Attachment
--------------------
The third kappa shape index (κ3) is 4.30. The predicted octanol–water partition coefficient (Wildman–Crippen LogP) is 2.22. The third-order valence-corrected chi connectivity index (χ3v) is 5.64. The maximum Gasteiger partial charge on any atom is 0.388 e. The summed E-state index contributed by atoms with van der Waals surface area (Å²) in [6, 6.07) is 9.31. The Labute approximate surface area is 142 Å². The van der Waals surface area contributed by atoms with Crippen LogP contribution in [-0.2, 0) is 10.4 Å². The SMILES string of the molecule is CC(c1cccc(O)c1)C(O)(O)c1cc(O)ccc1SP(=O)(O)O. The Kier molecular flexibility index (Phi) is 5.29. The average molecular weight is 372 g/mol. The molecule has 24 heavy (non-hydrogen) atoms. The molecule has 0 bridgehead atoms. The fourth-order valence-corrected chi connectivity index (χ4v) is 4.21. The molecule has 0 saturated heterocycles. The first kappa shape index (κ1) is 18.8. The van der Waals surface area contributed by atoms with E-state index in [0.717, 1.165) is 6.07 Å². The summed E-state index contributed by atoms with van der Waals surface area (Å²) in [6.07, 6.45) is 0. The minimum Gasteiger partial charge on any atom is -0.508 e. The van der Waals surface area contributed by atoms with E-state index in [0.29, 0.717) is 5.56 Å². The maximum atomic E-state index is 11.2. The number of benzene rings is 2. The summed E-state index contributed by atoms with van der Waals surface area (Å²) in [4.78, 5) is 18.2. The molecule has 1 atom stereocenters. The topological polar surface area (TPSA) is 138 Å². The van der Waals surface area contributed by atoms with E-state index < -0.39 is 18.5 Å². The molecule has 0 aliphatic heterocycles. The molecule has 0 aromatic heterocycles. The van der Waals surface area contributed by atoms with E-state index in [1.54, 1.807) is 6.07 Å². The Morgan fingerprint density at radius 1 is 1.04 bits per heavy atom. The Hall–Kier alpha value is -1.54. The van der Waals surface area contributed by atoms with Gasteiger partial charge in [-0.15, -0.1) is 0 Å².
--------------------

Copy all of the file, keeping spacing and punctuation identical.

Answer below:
The third kappa shape index (κ3) is 4.30. The predicted octanol–water partition coefficient (Wildman–Crippen LogP) is 2.22. The third-order valence-corrected chi connectivity index (χ3v) is 5.64. The maximum Gasteiger partial charge on any atom is 0.388 e. The summed E-state index contributed by atoms with van der Waals surface area (Å²) in [6, 6.07) is 9.31. The Labute approximate surface area is 142 Å². The van der Waals surface area contributed by atoms with Crippen LogP contribution in [-0.2, 0) is 10.4 Å². The SMILES string of the molecule is CC(c1cccc(O)c1)C(O)(O)c1cc(O)ccc1SP(=O)(O)O. The Kier molecular flexibility index (Phi) is 5.29. The average molecular weight is 372 g/mol. The molecule has 24 heavy (non-hydrogen) atoms. The molecule has 0 bridgehead atoms. The fourth-order valence-corrected chi connectivity index (χ4v) is 4.21. The molecule has 0 saturated heterocycles. The first kappa shape index (κ1) is 18.8. The van der Waals surface area contributed by atoms with E-state index in [0.717, 1.165) is 6.07 Å². The summed E-state index contributed by atoms with van der Waals surface area (Å²) in [6.07, 6.45) is 0. The minimum Gasteiger partial charge on any atom is -0.508 e. The van der Waals surface area contributed by atoms with E-state index in [0.29, 0.717) is 5.56 Å². The maximum atomic E-state index is 11.2. The number of benzene rings is 2. The summed E-state index contributed by atoms with van der Waals surface area (Å²) in [4.78, 5) is 18.2. The molecule has 1 atom stereocenters. The topological polar surface area (TPSA) is 138 Å². The van der Waals surface area contributed by atoms with E-state index < -0.39 is 18.5 Å². The molecule has 0 aliphatic heterocycles. The molecule has 0 aromatic heterocycles. The van der Waals surface area contributed by atoms with E-state index in [1.54, 1.807) is 6.07 Å². The Morgan fingerprint density at radius 1 is 1.04 bits per heavy atom. The Hall–Kier alpha value is -1.54. The van der Waals surface area contributed by atoms with Gasteiger partial charge in [-0.15, -0.1) is 0 Å².